Current formulas for water requirements produce different estimates

Stacey L. Tannenbaum, Victoria H. Castellanos, Valerie George, Kristopher L. Arheart

Research output: Contribution to journalArticlepeer-review

7 Scopus citations


Background: Weight-based and energy-based formulas are used to estimate the water requirements of patients receiving nutrition support, yet these formulas have not been validated nor quantitatively compared with one another. The objective of this study was to determine if there was agreement among commonly used formulas for estimating water requirements. Design: This cross-sectional survey design was from the continuous National Health and Nutrition Examination Survey 1999-2004. To determine estimated water requirements for each participant, 2 weight-based formulas were used (30 mL/kg body weight and an adjusted body weight formula) and 3 energy-based formulas based on 1 mL/kcal (energy needs estimated by the Harris Benedict, Mifflin St Jeor, and National Research Council equations). Simple linear regression was performed between each pair of formulas to determine correlations. The regression line was then compared to the line of equality to determine agreement between pairs. Results: Although the 5 formulas were strongly correlated to each other (|r| > 0.7), they demonstrated poor agreement with one another with significant differences when the regression line was compared to the line of equality. Conclusions: Current formulas that estimate the water requirements of patients receiving enteral nutrition and parenteral nutrition all compute a dissimilar quantity of water. The consequences of these estimates could result in major differences in water intake recommendations and prescriptions between patients or in the same patient, thus suggesting a need for improved standardization of practice for estimating water requirements in clinical practice.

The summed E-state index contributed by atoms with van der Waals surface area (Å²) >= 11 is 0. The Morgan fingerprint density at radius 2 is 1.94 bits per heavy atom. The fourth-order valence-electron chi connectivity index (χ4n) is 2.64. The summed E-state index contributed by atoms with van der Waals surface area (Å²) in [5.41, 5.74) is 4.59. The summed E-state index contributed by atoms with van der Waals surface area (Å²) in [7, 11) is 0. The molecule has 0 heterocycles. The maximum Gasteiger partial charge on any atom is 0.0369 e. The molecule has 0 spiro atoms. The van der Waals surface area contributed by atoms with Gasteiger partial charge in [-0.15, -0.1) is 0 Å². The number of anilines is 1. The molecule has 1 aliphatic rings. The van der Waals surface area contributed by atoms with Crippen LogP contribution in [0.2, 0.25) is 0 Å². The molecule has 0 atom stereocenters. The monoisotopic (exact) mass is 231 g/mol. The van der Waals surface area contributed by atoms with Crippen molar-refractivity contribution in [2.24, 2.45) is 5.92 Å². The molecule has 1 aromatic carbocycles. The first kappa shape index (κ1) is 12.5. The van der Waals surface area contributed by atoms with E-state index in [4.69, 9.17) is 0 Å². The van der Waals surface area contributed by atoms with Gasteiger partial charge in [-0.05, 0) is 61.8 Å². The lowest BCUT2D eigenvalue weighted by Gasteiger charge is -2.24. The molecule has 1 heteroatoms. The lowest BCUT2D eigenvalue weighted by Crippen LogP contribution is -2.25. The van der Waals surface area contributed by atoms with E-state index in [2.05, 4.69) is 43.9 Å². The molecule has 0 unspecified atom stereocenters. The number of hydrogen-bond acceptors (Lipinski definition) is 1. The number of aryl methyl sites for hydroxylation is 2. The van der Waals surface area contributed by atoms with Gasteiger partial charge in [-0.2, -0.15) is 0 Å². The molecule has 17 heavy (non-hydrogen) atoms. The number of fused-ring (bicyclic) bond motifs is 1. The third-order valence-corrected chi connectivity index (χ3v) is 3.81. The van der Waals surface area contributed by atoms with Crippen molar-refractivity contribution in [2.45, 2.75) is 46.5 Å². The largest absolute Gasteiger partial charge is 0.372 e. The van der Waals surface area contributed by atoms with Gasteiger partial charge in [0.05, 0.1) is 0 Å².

Original languageEnglish (US)
Pages (from-to)299-305
Number of pages7
JournalJournal of Parenteral and Enteral Nutrition
Issue number3
StatePublished - May 1 2012


  • electrolytes/acid-base
  • fluids
  • nutrition assessment
  • nutrition support practice

ASJC Scopus subject areas

  • Medicine (miscellaneous)
  • Nutrition and Dietetics


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